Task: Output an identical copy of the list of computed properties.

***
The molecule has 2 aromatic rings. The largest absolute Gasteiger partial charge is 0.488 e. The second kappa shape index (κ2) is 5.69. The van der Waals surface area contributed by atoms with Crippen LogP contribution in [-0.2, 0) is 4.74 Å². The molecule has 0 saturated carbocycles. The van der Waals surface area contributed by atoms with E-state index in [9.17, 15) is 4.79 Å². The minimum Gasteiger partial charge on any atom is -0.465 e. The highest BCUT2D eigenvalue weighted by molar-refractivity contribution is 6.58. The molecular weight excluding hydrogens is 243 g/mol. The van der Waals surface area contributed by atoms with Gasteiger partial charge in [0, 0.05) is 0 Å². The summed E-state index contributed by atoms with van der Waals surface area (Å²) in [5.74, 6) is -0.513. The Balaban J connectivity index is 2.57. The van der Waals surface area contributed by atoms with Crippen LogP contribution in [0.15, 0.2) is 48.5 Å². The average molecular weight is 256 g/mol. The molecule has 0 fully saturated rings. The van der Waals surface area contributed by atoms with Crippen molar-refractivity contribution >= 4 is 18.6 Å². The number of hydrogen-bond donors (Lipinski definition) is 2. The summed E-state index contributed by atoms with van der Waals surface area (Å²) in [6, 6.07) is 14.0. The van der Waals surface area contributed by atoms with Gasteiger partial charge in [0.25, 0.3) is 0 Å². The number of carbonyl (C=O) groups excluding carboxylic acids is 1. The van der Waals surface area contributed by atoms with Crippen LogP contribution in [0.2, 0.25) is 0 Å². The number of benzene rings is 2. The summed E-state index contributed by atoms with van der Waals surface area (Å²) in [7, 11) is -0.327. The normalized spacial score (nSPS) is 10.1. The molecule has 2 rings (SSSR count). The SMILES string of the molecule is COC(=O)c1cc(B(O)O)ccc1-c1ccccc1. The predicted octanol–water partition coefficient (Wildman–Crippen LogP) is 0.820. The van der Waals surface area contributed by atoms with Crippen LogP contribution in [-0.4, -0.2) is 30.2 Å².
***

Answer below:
The molecule has 2 aromatic rings. The largest absolute Gasteiger partial charge is 0.488 e. The second kappa shape index (κ2) is 5.69. The van der Waals surface area contributed by atoms with Crippen LogP contribution in [-0.2, 0) is 4.74 Å². The molecule has 0 saturated carbocycles. The van der Waals surface area contributed by atoms with E-state index in [9.17, 15) is 4.79 Å². The minimum Gasteiger partial charge on any atom is -0.465 e. The highest BCUT2D eigenvalue weighted by molar-refractivity contribution is 6.58. The molecular weight excluding hydrogens is 243 g/mol. The van der Waals surface area contributed by atoms with Gasteiger partial charge in [0, 0.05) is 0 Å². The summed E-state index contributed by atoms with van der Waals surface area (Å²) in [5.74, 6) is -0.513. The Balaban J connectivity index is 2.57. The van der Waals surface area contributed by atoms with Crippen LogP contribution in [0.15, 0.2) is 48.5 Å². The average molecular weight is 256 g/mol. The molecule has 0 fully saturated rings. The van der Waals surface area contributed by atoms with Crippen molar-refractivity contribution >= 4 is 18.6 Å². The number of hydrogen-bond donors (Lipinski definition) is 2. The summed E-state index contributed by atoms with van der Waals surface area (Å²) in [6, 6.07) is 14.0. The van der Waals surface area contributed by atoms with Gasteiger partial charge in [0.25, 0.3) is 0 Å². The number of carbonyl (C=O) groups excluding carboxylic acids is 1. The van der Waals surface area contributed by atoms with Crippen LogP contribution in [0.2, 0.25) is 0 Å². The number of benzene rings is 2. The summed E-state index contributed by atoms with van der Waals surface area (Å²) in [7, 11) is -0.327. The normalized spacial score (nSPS) is 10.1. The molecule has 2 rings (SSSR count). The SMILES string of the molecule is COC(=O)c1cc(B(O)O)ccc1-c1ccccc1. The predicted octanol–water partition coefficient (Wildman–Crippen LogP) is 0.820. The van der Waals surface area contributed by atoms with Crippen LogP contribution in [-0.4, -0.2) is 30.2 Å².